2.     Crack your neck, back, and hands. Doing that makes you look like you’re in this for the long run—which you are.

3.     Grab some coffee and chug it down. Grimace because it is black coffee but serious writers drink it black these days but now you’re wide awake because that was disgusting coffee but it was worth it.

4.     Stare at your blank page and give it a menacing look. This look should come across as both crazy and slightly serious.

5.     Look around your room. Maybe there’s something that will spark a memory that digs deep into your self-conscious. Write it down. Maybe it was about your childhood pet. Or your best friend. Or that time you made breakfast for your mom. Write it all down with rich detail. Throw in some dialogue. Make your characters come to life with the power of your words.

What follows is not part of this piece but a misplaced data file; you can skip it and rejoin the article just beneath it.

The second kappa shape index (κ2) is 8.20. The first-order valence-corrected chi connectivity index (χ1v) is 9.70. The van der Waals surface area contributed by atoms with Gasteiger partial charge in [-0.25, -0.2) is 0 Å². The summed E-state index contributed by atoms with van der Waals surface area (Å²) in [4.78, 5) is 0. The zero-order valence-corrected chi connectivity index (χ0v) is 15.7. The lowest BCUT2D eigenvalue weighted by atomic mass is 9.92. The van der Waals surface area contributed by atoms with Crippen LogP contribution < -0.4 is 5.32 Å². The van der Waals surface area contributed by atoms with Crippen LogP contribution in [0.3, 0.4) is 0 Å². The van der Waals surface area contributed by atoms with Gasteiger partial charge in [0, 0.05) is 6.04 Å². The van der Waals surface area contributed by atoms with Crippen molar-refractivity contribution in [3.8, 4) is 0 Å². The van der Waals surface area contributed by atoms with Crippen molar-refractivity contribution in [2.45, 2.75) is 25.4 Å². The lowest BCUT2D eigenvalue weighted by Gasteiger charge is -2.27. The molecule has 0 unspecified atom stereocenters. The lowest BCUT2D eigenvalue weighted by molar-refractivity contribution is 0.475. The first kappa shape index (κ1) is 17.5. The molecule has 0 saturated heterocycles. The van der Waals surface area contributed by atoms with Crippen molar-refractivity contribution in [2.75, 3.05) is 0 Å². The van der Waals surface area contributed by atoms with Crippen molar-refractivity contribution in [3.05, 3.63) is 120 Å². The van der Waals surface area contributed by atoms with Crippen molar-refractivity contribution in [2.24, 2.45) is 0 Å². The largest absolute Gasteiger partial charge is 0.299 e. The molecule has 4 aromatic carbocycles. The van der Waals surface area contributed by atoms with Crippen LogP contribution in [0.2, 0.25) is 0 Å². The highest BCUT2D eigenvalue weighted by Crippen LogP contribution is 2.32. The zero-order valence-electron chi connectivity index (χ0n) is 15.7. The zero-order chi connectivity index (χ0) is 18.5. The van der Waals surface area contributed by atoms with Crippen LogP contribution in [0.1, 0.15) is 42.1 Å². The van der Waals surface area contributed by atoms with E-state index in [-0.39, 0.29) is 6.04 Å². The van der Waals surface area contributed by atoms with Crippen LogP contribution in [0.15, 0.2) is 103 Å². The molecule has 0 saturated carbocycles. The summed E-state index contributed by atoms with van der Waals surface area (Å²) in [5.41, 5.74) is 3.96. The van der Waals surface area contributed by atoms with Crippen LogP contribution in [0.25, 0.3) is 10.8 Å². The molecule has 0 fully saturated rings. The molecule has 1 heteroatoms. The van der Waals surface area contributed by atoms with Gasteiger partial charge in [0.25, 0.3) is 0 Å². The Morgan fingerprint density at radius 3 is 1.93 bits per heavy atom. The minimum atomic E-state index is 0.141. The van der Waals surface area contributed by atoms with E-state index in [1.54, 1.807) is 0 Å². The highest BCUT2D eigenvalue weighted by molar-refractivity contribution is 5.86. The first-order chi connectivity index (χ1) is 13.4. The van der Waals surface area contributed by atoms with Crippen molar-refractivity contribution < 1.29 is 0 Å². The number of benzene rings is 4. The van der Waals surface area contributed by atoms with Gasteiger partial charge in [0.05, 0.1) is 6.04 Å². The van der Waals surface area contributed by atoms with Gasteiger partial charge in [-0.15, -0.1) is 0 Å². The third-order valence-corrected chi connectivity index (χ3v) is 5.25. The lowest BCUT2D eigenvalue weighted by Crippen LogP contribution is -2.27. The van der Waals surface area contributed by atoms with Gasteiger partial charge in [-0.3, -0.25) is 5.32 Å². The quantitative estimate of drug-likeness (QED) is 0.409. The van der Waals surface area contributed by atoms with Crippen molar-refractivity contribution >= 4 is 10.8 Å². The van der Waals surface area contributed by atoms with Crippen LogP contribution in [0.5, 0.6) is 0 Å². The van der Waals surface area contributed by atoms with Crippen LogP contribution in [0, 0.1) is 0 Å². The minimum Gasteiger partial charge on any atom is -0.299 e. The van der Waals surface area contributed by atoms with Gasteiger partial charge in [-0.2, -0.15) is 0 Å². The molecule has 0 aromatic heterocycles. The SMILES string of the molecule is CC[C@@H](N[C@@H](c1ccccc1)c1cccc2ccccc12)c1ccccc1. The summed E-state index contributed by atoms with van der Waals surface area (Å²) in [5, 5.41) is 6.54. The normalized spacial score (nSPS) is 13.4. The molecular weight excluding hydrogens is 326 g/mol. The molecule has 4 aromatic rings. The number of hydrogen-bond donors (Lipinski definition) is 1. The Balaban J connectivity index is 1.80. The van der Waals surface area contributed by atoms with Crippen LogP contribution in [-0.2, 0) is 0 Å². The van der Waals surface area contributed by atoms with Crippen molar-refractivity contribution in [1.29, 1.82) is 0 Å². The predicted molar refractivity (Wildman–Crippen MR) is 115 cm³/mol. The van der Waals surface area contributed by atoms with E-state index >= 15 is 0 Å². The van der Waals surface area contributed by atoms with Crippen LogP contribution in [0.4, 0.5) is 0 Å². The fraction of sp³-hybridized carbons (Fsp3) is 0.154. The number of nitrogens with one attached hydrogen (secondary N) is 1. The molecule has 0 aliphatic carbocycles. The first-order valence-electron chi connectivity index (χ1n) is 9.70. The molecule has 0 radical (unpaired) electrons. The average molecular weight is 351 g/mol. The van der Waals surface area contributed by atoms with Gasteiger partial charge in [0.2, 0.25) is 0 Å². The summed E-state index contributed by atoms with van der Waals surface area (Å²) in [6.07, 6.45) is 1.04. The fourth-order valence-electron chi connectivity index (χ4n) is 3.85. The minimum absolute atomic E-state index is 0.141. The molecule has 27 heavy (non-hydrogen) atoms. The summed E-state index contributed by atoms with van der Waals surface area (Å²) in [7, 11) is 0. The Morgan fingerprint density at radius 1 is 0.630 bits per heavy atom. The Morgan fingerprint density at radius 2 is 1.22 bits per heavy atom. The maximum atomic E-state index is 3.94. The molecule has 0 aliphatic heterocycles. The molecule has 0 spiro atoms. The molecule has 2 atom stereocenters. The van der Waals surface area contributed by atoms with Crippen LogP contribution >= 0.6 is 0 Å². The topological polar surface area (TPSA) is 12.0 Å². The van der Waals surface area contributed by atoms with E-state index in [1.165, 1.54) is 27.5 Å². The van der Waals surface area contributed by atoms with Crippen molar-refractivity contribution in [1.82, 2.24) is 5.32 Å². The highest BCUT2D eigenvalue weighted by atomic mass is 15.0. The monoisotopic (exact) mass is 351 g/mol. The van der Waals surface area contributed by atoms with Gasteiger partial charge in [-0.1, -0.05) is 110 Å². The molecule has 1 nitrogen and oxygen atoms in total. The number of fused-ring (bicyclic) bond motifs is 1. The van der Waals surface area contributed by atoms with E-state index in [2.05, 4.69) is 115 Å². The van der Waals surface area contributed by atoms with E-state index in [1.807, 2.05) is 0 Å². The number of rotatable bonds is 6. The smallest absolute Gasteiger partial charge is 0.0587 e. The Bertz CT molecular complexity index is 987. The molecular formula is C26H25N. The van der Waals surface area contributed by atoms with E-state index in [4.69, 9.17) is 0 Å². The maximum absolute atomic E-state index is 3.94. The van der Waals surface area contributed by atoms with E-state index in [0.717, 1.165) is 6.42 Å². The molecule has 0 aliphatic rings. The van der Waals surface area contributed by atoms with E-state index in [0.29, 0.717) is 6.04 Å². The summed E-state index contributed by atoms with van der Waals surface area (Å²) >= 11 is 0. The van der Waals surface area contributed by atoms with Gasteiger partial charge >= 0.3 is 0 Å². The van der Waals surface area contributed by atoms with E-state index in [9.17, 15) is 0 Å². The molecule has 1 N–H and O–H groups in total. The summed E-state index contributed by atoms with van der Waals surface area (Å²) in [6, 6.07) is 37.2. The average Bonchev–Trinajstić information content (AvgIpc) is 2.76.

6.     Take a break because hey, you’re not a robot. You need time to rest up. Walk around your house or wherever you are. Appreciate and notice the small things. You can use those details later on in your story.

7.     Once you’ve walked around a bit, sit back down and write some more. It doesn’t even have to be good. Just write something.

8.     Reread what you wrote. Delete it. Rewrite it. Rewrite it better.

9.     Cry because you’re pretty sure the first version was better anyway.